How the Vidhana Soudha should be remodelled

E.R. RAMACHANDRAN writes: Through my unusually reliable sources, I heard that Governor Rameshwar Thakur was planning to get the Vidhana and Vikasa Soudha remodelled before the formation of the next government. The Governor’s adviser, who was handling the project, took me around to explain the new plans.

“The Vikasa Soudha is spanking new. Why are you already going in for a renovation so soon?” I asked.

“I will explain when we get there. Let’s start with the Vidhana Soudha.”

As we walked around I saw workers dismantling the cubicles of the ministers and secretaries.

“Why are you converting office rooms to conference rooms?” I asked.

“Nobody works here as they keep discussing the whole day over tea when the next Government will get formed. The conference rooms are of different sizes. During a BJP MLAs’ meeting if, say, 40 of them turn dissidents, at the press of this button, this screen will divide the room into two sections. Nobody outside will ever know the MLAs bashed up each other and had a separate meeting. Both the groups can come out smiling as one group. Ditto for JDS; we have similar partitions for them. Congress MLAs can see the whole thing through this one-way mirror.”

“That’s very clever of the Governor to have thought of that.”

The advisor continued, “You don’t know how much Guv Thakur is concerned about our MLAs. Some rooms have secret trap-doors with a password for each MLA. If a JDS MLA wants to have a secret meeting with the leader of the BJP, or vice versa, he can access the room without anybody’s knowledge, seal a deal or secure a loan of five crores without anybody getting a whiff of that. Nobody will ever know, unless they fight and spill it into the open. Or if their legal advisor gives television interviews.”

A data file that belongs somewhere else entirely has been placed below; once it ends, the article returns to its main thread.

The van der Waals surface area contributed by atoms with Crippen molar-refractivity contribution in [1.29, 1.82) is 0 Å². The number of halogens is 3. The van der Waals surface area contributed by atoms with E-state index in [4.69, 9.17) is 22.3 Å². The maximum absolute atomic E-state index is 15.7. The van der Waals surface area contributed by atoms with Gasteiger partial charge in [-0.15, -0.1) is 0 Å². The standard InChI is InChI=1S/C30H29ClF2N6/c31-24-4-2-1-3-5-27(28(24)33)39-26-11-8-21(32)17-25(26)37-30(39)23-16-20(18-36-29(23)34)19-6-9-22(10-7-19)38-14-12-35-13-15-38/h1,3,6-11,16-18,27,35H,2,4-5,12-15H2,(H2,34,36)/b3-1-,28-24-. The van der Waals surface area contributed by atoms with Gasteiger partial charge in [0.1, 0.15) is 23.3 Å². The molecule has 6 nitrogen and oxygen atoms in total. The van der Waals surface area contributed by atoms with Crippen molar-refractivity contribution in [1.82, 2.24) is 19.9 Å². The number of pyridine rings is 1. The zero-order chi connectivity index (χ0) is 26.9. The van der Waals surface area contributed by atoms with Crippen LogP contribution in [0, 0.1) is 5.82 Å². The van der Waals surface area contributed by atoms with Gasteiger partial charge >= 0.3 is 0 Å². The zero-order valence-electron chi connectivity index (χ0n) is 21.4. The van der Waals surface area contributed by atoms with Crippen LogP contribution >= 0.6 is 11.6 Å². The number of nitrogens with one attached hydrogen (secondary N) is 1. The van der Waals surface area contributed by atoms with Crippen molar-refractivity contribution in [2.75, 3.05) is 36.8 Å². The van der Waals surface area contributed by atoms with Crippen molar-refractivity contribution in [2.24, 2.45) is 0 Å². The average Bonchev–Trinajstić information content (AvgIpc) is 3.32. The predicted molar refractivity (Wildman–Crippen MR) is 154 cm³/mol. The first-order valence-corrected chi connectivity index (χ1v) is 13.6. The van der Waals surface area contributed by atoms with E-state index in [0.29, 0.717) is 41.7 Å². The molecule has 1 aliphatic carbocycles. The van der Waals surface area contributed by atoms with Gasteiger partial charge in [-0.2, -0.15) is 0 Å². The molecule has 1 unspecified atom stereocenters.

“Amazing! What are these hollow 2×2 square blocks doing here?”

“They are a kind of mobile homa kits for Anytime-Anywhere-Homas. Here, try this. It comes off and you can take it to next room put it on the sofa and do it all over again. It is fire-proof and ghee-proof.”

“What is this small closet?”

“It is meant for small families. It has a three-way secret door. Appa-maga, maga-appa or anna-thamma can play games without the third person getting a clue. It is like ‘I-spy’. But when played within a family, it is a thriller.”

“You have miniature temples all over this floor. You have made replicas of Tirupati, Mookambike, Srirangam and even Chamundi temples!” I exclaimed.

“They are scaled-down versions of the real thing complete with astrologers. During the discussions for the formation of a ‘popular’ government, if say, Yediyurappa feels like visiting Chamundi, he can press this button and the escalator will take him to the mini-Chamundi temple with purohits in position to do mangalarathi and have a quick calculation done by his pet astrologer. If somebody else wants to do black, white or grey magic, or magic in any other colour, we have kept lemons, some look-alike dolls and lots of pins. They can keep piercing the dolls as much as they want.”

My head was reeling. Surely, you can’t get a kinder, more understanding governor than Thakur.

As we were coming out, I remembered about Vikas Soudha.

“What are your plans for Vikas Soudha?”

“Same as in the Vidhana Soudha. We are constructing resorts inside. We have a mini-golf course, where the MLAs can sit on the lawns and crunch numbers while munching sippe kadalekai. Some places have a 24×7 bar with a tap. They can drink and take bath simultaneously. All the famous resorts have opened their stalls here and each can hold 223 people.”

“What is the long stage with steps on either side? It looks like a ramp for a fashion parade to me,” I asked as we came out.

“It is a ramp. It is for parading the MLAs. The President or governor can sit here to watch it, no doubt cursing themselves what their jobs have come to,” said the advisor.